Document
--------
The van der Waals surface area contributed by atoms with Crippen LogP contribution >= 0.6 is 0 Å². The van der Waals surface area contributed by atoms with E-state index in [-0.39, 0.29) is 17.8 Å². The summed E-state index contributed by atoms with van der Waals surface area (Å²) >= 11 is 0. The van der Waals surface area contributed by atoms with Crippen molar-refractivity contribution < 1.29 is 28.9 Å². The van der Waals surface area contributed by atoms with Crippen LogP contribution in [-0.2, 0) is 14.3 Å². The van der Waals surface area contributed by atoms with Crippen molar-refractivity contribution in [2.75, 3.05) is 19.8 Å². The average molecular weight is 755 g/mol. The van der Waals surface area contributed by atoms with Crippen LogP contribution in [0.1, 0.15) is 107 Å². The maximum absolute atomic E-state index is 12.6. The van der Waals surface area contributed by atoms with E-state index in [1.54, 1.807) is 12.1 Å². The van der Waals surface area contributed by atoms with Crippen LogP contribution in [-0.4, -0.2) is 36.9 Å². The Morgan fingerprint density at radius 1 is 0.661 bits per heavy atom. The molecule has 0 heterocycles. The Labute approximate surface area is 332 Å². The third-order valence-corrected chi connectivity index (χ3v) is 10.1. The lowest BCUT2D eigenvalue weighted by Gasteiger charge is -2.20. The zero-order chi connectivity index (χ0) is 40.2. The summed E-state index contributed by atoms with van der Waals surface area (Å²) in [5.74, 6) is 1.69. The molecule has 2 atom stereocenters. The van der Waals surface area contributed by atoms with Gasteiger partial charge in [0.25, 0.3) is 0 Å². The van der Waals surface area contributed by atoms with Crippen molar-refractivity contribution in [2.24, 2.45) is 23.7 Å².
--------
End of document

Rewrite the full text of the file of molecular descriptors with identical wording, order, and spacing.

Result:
The van der Waals surface area contributed by atoms with Crippen LogP contribution >= 0.6 is 0 Å². The van der Waals surface area contributed by atoms with E-state index in [-0.39, 0.29) is 17.8 Å². The summed E-state index contributed by atoms with van der Waals surface area (Å²) >= 11 is 0. The van der Waals surface area contributed by atoms with Crippen molar-refractivity contribution < 1.29 is 28.9 Å². The van der Waals surface area contributed by atoms with Crippen LogP contribution in [-0.2, 0) is 14.3 Å². The van der Waals surface area contributed by atoms with Crippen molar-refractivity contribution in [2.75, 3.05) is 19.8 Å². The average molecular weight is 755 g/mol. The van der Waals surface area contributed by atoms with Crippen LogP contribution in [0.1, 0.15) is 107 Å². The maximum absolute atomic E-state index is 12.6. The van der Waals surface area contributed by atoms with E-state index in [1.54, 1.807) is 12.1 Å². The van der Waals surface area contributed by atoms with Crippen LogP contribution in [-0.4, -0.2) is 36.9 Å². The Morgan fingerprint density at radius 1 is 0.661 bits per heavy atom. The molecule has 0 heterocycles. The Labute approximate surface area is 332 Å². The third-order valence-corrected chi connectivity index (χ3v) is 10.1. The lowest BCUT2D eigenvalue weighted by Gasteiger charge is -2.20. The zero-order chi connectivity index (χ0) is 40.2. The summed E-state index contributed by atoms with van der Waals surface area (Å²) in [5.74, 6) is 1.69. The molecule has 2 atom stereocenters. The van der Waals surface area contributed by atoms with Gasteiger partial charge in [0.25, 0.3) is 0 Å². The van der Waals surface area contributed by atoms with Crippen molar-refractivity contribution in [2.24, 2.45) is 23.7 Å².